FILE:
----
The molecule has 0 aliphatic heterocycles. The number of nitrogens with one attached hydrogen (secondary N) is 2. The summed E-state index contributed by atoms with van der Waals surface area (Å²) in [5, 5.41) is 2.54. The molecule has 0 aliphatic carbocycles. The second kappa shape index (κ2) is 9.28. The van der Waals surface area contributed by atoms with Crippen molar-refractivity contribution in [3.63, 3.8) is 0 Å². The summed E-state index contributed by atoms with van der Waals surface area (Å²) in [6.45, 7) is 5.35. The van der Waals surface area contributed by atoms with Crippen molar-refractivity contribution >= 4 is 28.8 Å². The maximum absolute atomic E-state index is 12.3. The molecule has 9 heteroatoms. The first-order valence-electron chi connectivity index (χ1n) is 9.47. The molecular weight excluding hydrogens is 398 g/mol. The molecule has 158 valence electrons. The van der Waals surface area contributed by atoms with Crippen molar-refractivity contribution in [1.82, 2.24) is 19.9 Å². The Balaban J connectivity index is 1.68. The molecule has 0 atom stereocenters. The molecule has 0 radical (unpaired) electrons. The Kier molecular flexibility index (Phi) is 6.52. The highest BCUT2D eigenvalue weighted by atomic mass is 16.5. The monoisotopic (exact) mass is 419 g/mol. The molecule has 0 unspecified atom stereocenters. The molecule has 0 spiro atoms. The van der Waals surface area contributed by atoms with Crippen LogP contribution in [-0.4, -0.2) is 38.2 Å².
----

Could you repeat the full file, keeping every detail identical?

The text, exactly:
The molecule has 0 aliphatic heterocycles. The number of nitrogens with one attached hydrogen (secondary N) is 2. The summed E-state index contributed by atoms with van der Waals surface area (Å²) in [5, 5.41) is 2.54. The molecule has 0 aliphatic carbocycles. The second kappa shape index (κ2) is 9.28. The van der Waals surface area contributed by atoms with Crippen molar-refractivity contribution in [3.63, 3.8) is 0 Å². The summed E-state index contributed by atoms with van der Waals surface area (Å²) in [6.45, 7) is 5.35. The van der Waals surface area contributed by atoms with Crippen molar-refractivity contribution >= 4 is 28.8 Å². The maximum absolute atomic E-state index is 12.3. The molecule has 9 heteroatoms. The first-order valence-electron chi connectivity index (χ1n) is 9.47. The molecular weight excluding hydrogens is 398 g/mol. The molecule has 158 valence electrons. The van der Waals surface area contributed by atoms with Crippen molar-refractivity contribution in [1.82, 2.24) is 19.9 Å². The Balaban J connectivity index is 1.68. The molecule has 0 atom stereocenters. The molecule has 0 radical (unpaired) electrons. The Kier molecular flexibility index (Phi) is 6.52. The highest BCUT2D eigenvalue weighted by atomic mass is 16.5. The monoisotopic (exact) mass is 419 g/mol. The molecule has 0 unspecified atom stereocenters. The molecule has 0 spiro atoms. The van der Waals surface area contributed by atoms with Crippen LogP contribution in [-0.4, -0.2) is 38.2 Å².